Maybe he didn't believe that people went directly to Heaven? Some think that the dead actually do *sleep*, until they're called upon.
I thought Bowdler was just putting out an edition of Shakespeare suitable for reading in the family circle. I didn't think he was correcting it for Christian doctrine.

Moo

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Kerygmania host
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See you later, alligator.

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andras
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The wonderful thing about poor old Bowdler was that he missed the really filthy stuff, presumably because it went right over his head.

And the line about Playing the strumpet in my bed is from Cymbeline, not Othello. But yes, Bowdler did change it as noted.

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God's on holiday.
(Why borrow a cat?)
Adrian Plass

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Brenda Clough
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Now I want it to be "She sleeps with the fishes."

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Science fiction and fantasy writer with a Patreon page

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argona
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I wrote a short story about an incestuous father. Nothing explicit, till he was made clear at the very end, though a reader might easily have seen the reality. When I read it at a writers’ group I wondered if I should say something first, but I knew everyone well and in the event, didn’t. Nobody seemed to have a problem with it, but can I presume they really didn’t? I don’t know.

Later, I submitted that story to a reading event who didn’t use it, though they had accepted everything I’d given them before. But then it was a strong event that time, some great stories and you can’t win them all.

I’m with LilBuddha on this, in the middle but not sure where that is. Trigger warnings for an event which will nonetheless happen seem ok but when that can slip so easily into censorship, as with no-platforming, there’s a worry.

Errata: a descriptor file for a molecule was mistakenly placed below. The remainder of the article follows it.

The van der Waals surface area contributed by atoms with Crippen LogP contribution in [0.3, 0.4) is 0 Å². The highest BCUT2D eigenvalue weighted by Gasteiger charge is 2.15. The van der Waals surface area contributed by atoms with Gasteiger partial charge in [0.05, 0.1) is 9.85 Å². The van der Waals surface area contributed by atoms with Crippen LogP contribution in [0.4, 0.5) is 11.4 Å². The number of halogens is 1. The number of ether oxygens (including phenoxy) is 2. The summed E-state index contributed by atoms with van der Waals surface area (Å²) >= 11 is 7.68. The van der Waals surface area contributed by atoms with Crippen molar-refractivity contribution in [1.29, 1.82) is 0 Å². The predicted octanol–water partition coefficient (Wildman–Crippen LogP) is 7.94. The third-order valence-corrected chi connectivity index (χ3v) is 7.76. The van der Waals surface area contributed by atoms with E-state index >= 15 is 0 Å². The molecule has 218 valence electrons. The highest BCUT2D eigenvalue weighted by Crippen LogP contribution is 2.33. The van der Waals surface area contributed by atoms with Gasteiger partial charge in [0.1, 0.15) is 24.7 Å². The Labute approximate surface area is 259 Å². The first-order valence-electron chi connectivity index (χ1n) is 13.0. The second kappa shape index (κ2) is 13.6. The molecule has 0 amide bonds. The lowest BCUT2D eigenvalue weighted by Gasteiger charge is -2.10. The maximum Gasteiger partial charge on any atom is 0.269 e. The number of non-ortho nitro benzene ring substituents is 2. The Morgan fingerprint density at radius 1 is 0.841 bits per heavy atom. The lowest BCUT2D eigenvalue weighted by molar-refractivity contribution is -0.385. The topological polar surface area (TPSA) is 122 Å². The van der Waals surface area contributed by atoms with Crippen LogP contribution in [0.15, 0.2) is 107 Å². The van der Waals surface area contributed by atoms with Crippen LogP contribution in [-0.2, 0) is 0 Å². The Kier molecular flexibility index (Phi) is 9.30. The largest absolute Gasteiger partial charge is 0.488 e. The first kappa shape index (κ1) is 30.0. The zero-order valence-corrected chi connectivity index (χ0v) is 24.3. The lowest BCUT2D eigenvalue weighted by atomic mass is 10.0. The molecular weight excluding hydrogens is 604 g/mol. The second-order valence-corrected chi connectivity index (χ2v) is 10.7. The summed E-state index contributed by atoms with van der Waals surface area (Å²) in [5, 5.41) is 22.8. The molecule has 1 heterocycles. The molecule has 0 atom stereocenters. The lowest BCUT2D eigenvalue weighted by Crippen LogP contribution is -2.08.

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Lamb Chopped
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quote:
Originally posted by mousethief:
quote:
Originally posted by Stetson:
For example, Prince Hamlet is portrayed both as a righteous Christian, AND as a wannabe vigilante seeking eye-for-an-eye vengeance on his uncle.

Actually the one thing Hamlet was NOT depicted as, is a wannabe vigilante seeking eye-for-eye vengeance on his uncle. He machinates to make his uncle feel guilty. But never does anything at all toward killing him. That's the heart of the play -- why the hell doesn't he act? Why doesn't he try to kill his uncle? He never does kill him, or plot to.
Lewis described him as "a man given a task by a ghost." which puts him neatly into the dilemma of "is this a real and truthful ghost, so I should do what it says? or is it a damned spirit impersonating Dad, and for me to obey it would be plain murder?" Thus the testing with the play-within-a-play, and so forth. "A ghost told me to do it" is pretty thin grounds for regicide.

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Er, this is what I've been up to (book).
Oh, that you would rend the heavens and come down!

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mousethief

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Well and good, but where in the play is Hamlet depicted as someone seeking to kill his uncle? I don't see it.